Remembering Dr. Tim Monroe

Monday, the Winston-Salem Journal published a front-page story on the retiring director of the Forsyth County Department of Public Health. I’m not familiar with Marlon Hunter. His name was seldom in the paper.

By contrast, Dr. Tim Monroe, Hunter’s predecessor, was a public figure who didn’t shy away from controversy. Wesley Young’s piece introducing Mr. Hunter to the Journal’s readers provides some insight into the differences between Marlon Hunter, and Tim Monroe approaches to running a public health department.

Neither the Journal nor the Chronicle mentioned Dr. Monroe once in their recent articles on Hunter’s departure from the Forsyth County Department of Public Health.

So, in my effort to provide something that the city’s marquee papers aren’t, here is a look back at Dr. Tim Monroe with research gleaned from the Journal and the Chronicle.

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Dr. Monroe didn’t shy away from mentioning that poverty was the underlying cause of Forsyth County’s high number of infant mortality deaths and other public health issues. When public officials and the press asked why Forsyth County ranked so dismally low in health indicators, Dr. Monroe essentially said, look at the poverty and inequality all around Winston-Salem and Forsyth County:

“All the individual studies involving infant mortality, sexually-transmitted diseases, teenage pregnancy and tobacco use are all manifestations of the bigger phenomenon reported in this study,” Monroe said.

“It’s clear that having two major hospitals here is a benefit, as represented in the study,” he said. Forsyth was ranked seventh for clinical care, including second among the top five urban counties.

“However, clinical care and new medical technology alone can’t fix the socioeconomic conditions that weigh on Forsyth,” Monroe said. “Health status, for the most part, still can be determined by where someone lives and their socioeconomic resources.”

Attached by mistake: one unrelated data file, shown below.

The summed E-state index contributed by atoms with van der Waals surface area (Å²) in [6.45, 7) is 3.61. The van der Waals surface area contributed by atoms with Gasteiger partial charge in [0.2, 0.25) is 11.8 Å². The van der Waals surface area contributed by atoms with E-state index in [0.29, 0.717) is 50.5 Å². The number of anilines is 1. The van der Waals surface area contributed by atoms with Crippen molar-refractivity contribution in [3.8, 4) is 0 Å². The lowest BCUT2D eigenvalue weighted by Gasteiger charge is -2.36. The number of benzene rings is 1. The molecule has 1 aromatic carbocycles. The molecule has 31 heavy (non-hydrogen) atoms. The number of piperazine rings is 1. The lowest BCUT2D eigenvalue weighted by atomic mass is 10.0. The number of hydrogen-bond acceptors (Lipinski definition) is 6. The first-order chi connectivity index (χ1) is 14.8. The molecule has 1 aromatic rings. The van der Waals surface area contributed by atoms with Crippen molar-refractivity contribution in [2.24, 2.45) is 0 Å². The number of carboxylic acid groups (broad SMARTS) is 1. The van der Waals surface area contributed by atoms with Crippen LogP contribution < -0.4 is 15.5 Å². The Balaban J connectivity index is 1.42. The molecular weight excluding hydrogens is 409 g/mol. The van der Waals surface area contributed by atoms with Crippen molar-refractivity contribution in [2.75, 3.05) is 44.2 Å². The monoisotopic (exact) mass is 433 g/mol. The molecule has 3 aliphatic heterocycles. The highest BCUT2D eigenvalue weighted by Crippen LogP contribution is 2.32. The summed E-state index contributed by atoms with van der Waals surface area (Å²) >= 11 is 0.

-Winston-Salem Journal, 2/18/2010

Dr. Monroe certainly made an impression on me. Approximately ten years ago, I heard Dr. Monroe say that looking at a map of Highway 52, from Lexington to Winston-Salem it appears that the city’s north-south expressway should have been routed through Ardmore’s Miller Street (which was segregated at the time).

Instead, Highway 52 curves noticeably east at Welcome until it’s on a direct collision course with East Winston.

Highway 52 was designed to go through East Winston, destroying the Belews Street Neighborhood and much of Happy Hill. Highway 52 created a racial dividing line in Winston that remains to this day.

For his outspokenness on the topics of poverty and racism, Dr. Monroe was nudged out of the Forsyth County Health Department in late 2010 amidst allegations that discontented white employees made against him.

Monroe penned an op-ed in the Journal describing his reasons for retiring.

I hope Dr. Monroe is enjoying his retirement. But it’s a shame that he’s on a goat farm in Virginia, instead of on the streets of Winston advocating for the poor. Dr. Monroe’s voice is missed.

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